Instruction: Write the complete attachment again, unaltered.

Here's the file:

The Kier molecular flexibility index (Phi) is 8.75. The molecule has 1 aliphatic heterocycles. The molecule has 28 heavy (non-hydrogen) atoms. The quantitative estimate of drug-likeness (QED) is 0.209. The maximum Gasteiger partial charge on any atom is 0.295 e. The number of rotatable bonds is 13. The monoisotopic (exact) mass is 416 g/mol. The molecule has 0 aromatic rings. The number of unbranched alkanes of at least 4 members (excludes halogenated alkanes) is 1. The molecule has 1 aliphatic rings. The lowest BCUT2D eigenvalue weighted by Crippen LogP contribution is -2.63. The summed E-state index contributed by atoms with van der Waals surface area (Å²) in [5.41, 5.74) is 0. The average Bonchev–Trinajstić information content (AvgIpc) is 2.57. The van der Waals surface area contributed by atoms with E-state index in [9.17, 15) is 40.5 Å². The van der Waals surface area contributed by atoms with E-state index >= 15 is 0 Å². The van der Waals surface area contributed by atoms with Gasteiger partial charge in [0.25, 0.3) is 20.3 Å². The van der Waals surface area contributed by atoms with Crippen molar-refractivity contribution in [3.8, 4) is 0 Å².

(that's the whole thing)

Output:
The Kier molecular flexibility index (Phi) is 8.75. The molecule has 1 aliphatic heterocycles. The molecule has 28 heavy (non-hydrogen) atoms. The quantitative estimate of drug-likeness (QED) is 0.209. The maximum Gasteiger partial charge on any atom is 0.295 e. The number of rotatable bonds is 13. The monoisotopic (exact) mass is 416 g/mol. The molecule has 0 aromatic rings. The number of unbranched alkanes of at least 4 members (excludes halogenated alkanes) is 1. The molecule has 1 aliphatic rings. The lowest BCUT2D eigenvalue weighted by Crippen LogP contribution is -2.63. The summed E-state index contributed by atoms with van der Waals surface area (Å²) in [5.41, 5.74) is 0. The average Bonchev–Trinajstić information content (AvgIpc) is 2.57. The van der Waals surface area contributed by atoms with E-state index in [9.17, 15) is 40.5 Å². The van der Waals surface area contributed by atoms with E-state index >= 15 is 0 Å². The van der Waals surface area contributed by atoms with Gasteiger partial charge in [0.25, 0.3) is 20.3 Å². The van der Waals surface area contributed by atoms with Crippen molar-refractivity contribution in [3.8, 4) is 0 Å².